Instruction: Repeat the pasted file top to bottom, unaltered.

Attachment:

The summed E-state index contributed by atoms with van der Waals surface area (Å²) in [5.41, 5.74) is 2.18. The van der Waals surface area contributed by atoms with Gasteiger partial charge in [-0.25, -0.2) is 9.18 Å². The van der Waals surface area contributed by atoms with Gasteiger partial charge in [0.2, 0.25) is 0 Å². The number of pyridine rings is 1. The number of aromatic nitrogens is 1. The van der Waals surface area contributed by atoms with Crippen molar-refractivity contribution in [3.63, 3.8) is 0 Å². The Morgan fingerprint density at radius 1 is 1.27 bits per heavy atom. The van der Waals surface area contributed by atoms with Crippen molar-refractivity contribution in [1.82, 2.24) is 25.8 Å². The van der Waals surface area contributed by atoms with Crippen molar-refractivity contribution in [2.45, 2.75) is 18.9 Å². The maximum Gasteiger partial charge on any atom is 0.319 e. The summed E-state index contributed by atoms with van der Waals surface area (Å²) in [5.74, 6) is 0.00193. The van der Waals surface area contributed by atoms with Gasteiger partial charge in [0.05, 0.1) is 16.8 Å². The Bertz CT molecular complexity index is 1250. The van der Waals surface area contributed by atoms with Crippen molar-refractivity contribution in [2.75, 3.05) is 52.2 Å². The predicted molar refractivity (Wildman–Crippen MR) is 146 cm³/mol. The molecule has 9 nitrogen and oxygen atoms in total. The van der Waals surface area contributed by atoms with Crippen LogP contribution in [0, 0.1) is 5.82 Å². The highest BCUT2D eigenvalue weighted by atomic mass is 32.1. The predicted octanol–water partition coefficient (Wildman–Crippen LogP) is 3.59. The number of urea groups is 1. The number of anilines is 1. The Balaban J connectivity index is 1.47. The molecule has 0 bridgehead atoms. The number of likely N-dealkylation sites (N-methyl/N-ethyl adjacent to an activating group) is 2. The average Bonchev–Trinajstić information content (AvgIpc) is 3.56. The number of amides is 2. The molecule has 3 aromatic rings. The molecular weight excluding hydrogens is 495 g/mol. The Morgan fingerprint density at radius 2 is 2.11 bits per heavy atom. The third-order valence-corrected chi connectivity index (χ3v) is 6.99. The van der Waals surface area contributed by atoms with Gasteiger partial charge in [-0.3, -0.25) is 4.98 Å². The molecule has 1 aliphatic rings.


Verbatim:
The summed E-state index contributed by atoms with van der Waals surface area (Å²) in [5.41, 5.74) is 2.18. The van der Waals surface area contributed by atoms with Gasteiger partial charge in [-0.25, -0.2) is 9.18 Å². The van der Waals surface area contributed by atoms with Gasteiger partial charge in [0.2, 0.25) is 0 Å². The number of pyridine rings is 1. The number of aromatic nitrogens is 1. The van der Waals surface area contributed by atoms with Crippen molar-refractivity contribution in [3.63, 3.8) is 0 Å². The Morgan fingerprint density at radius 1 is 1.27 bits per heavy atom. The van der Waals surface area contributed by atoms with Crippen molar-refractivity contribution in [1.82, 2.24) is 25.8 Å². The van der Waals surface area contributed by atoms with Crippen molar-refractivity contribution in [2.45, 2.75) is 18.9 Å². The maximum Gasteiger partial charge on any atom is 0.319 e. The summed E-state index contributed by atoms with van der Waals surface area (Å²) in [5.74, 6) is 0.00193. The van der Waals surface area contributed by atoms with Gasteiger partial charge in [0.05, 0.1) is 16.8 Å². The Bertz CT molecular complexity index is 1250. The van der Waals surface area contributed by atoms with Crippen molar-refractivity contribution in [2.75, 3.05) is 52.2 Å². The predicted molar refractivity (Wildman–Crippen MR) is 146 cm³/mol. The molecule has 9 nitrogen and oxygen atoms in total. The van der Waals surface area contributed by atoms with Crippen LogP contribution in [0, 0.1) is 5.82 Å². The highest BCUT2D eigenvalue weighted by atomic mass is 32.1. The predicted octanol–water partition coefficient (Wildman–Crippen LogP) is 3.59. The number of urea groups is 1. The number of anilines is 1. The Balaban J connectivity index is 1.47. The molecule has 0 bridgehead atoms. The number of likely N-dealkylation sites (N-methyl/N-ethyl adjacent to an activating group) is 2. The average Bonchev–Trinajstić information content (AvgIpc) is 3.56. The number of amides is 2. The molecule has 3 aromatic rings. The molecular weight excluding hydrogens is 495 g/mol. The Morgan fingerprint density at radius 2 is 2.11 bits per heavy atom. The third-order valence-corrected chi connectivity index (χ3v) is 6.99. The van der Waals surface area contributed by atoms with Gasteiger partial charge in [-0.3, -0.25) is 4.98 Å². The molecule has 1 aliphatic rings.